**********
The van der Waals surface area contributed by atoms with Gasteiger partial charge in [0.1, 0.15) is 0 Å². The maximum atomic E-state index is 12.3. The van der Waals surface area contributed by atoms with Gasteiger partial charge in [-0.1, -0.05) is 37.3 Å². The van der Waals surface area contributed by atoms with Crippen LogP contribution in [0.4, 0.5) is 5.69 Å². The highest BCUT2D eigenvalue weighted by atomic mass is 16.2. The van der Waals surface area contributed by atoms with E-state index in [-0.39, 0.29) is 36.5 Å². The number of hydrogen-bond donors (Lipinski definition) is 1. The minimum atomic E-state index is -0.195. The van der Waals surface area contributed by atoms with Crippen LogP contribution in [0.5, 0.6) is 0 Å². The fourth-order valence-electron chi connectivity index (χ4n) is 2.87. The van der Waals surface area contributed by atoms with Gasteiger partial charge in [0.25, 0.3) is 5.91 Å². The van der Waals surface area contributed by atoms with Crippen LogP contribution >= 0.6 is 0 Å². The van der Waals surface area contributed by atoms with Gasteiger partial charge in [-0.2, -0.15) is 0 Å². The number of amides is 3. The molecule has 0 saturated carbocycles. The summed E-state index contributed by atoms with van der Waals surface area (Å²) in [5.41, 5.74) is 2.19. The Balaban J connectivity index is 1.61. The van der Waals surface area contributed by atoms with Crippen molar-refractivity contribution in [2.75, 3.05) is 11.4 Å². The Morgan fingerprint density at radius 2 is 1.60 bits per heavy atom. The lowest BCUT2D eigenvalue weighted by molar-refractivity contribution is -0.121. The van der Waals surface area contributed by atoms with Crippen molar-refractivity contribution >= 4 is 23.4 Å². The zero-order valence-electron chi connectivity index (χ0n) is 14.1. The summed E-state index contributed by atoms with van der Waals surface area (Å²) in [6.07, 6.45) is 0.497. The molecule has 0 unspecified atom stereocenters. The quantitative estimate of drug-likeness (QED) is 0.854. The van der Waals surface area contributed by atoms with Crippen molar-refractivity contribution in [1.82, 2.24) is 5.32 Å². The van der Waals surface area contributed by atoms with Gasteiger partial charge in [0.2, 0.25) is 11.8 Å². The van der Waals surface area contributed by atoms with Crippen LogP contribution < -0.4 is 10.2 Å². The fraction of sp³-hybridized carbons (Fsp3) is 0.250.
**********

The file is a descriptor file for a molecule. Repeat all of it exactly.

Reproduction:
The van der Waals surface area contributed by atoms with Gasteiger partial charge in [0.1, 0.15) is 0 Å². The maximum atomic E-state index is 12.3. The van der Waals surface area contributed by atoms with Gasteiger partial charge in [-0.1, -0.05) is 37.3 Å². The van der Waals surface area contributed by atoms with Crippen LogP contribution in [0.4, 0.5) is 5.69 Å². The highest BCUT2D eigenvalue weighted by atomic mass is 16.2. The van der Waals surface area contributed by atoms with E-state index in [-0.39, 0.29) is 36.5 Å². The number of hydrogen-bond donors (Lipinski definition) is 1. The minimum atomic E-state index is -0.195. The van der Waals surface area contributed by atoms with Crippen LogP contribution in [0.5, 0.6) is 0 Å². The fourth-order valence-electron chi connectivity index (χ4n) is 2.87. The van der Waals surface area contributed by atoms with Gasteiger partial charge in [0.25, 0.3) is 5.91 Å². The van der Waals surface area contributed by atoms with Crippen LogP contribution >= 0.6 is 0 Å². The van der Waals surface area contributed by atoms with Gasteiger partial charge in [-0.2, -0.15) is 0 Å². The number of amides is 3. The molecule has 0 saturated carbocycles. The summed E-state index contributed by atoms with van der Waals surface area (Å²) in [5.41, 5.74) is 2.19. The Balaban J connectivity index is 1.61. The van der Waals surface area contributed by atoms with Crippen molar-refractivity contribution in [2.75, 3.05) is 11.4 Å². The Morgan fingerprint density at radius 2 is 1.60 bits per heavy atom. The lowest BCUT2D eigenvalue weighted by molar-refractivity contribution is -0.121. The van der Waals surface area contributed by atoms with Crippen molar-refractivity contribution >= 4 is 23.4 Å². The zero-order valence-electron chi connectivity index (χ0n) is 14.1. The summed E-state index contributed by atoms with van der Waals surface area (Å²) in [6.07, 6.45) is 0.497. The molecule has 0 unspecified atom stereocenters. The quantitative estimate of drug-likeness (QED) is 0.854. The van der Waals surface area contributed by atoms with Crippen molar-refractivity contribution in [1.82, 2.24) is 5.32 Å². The van der Waals surface area contributed by atoms with Gasteiger partial charge in [0.2, 0.25) is 11.8 Å². The van der Waals surface area contributed by atoms with Crippen LogP contribution < -0.4 is 10.2 Å². The fraction of sp³-hybridized carbons (Fsp3) is 0.250.